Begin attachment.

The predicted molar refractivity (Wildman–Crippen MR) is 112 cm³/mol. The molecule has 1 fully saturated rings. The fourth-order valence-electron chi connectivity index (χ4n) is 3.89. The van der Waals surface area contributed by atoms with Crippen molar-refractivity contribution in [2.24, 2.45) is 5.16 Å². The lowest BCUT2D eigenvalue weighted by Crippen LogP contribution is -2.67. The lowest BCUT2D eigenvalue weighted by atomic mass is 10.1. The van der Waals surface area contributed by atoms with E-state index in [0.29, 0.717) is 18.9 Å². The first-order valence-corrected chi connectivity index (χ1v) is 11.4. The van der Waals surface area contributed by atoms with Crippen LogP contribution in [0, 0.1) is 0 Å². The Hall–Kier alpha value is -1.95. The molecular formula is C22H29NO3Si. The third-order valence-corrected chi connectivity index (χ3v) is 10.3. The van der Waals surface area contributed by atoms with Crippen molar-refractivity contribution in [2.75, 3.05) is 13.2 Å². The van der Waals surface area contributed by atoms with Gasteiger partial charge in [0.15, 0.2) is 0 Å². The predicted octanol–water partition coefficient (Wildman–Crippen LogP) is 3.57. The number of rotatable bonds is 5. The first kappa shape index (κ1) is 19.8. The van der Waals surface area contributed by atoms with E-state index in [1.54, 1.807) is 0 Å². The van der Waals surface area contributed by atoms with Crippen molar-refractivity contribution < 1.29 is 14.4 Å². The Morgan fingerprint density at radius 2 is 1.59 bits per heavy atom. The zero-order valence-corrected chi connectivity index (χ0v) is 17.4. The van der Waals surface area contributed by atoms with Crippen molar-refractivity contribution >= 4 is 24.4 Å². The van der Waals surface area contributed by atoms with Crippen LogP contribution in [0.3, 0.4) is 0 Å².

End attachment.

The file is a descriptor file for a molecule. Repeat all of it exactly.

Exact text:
The predicted molar refractivity (Wildman–Crippen MR) is 112 cm³/mol. The molecule has 1 fully saturated rings. The fourth-order valence-electron chi connectivity index (χ4n) is 3.89. The van der Waals surface area contributed by atoms with Crippen molar-refractivity contribution in [2.24, 2.45) is 5.16 Å². The lowest BCUT2D eigenvalue weighted by Crippen LogP contribution is -2.67. The lowest BCUT2D eigenvalue weighted by atomic mass is 10.1. The van der Waals surface area contributed by atoms with E-state index in [0.29, 0.717) is 18.9 Å². The first-order valence-corrected chi connectivity index (χ1v) is 11.4. The van der Waals surface area contributed by atoms with Crippen LogP contribution in [0, 0.1) is 0 Å². The Hall–Kier alpha value is -1.95. The molecular formula is C22H29NO3Si. The third-order valence-corrected chi connectivity index (χ3v) is 10.3. The van der Waals surface area contributed by atoms with Crippen molar-refractivity contribution in [2.75, 3.05) is 13.2 Å². The van der Waals surface area contributed by atoms with Gasteiger partial charge in [0.15, 0.2) is 0 Å². The predicted octanol–water partition coefficient (Wildman–Crippen LogP) is 3.57. The number of rotatable bonds is 5. The first kappa shape index (κ1) is 19.8. The van der Waals surface area contributed by atoms with E-state index in [1.54, 1.807) is 0 Å². The van der Waals surface area contributed by atoms with Crippen molar-refractivity contribution < 1.29 is 14.4 Å². The Morgan fingerprint density at radius 2 is 1.59 bits per heavy atom. The zero-order valence-corrected chi connectivity index (χ0v) is 17.4. The van der Waals surface area contributed by atoms with Crippen molar-refractivity contribution >= 4 is 24.4 Å². The van der Waals surface area contributed by atoms with Crippen LogP contribution in [0.3, 0.4) is 0 Å².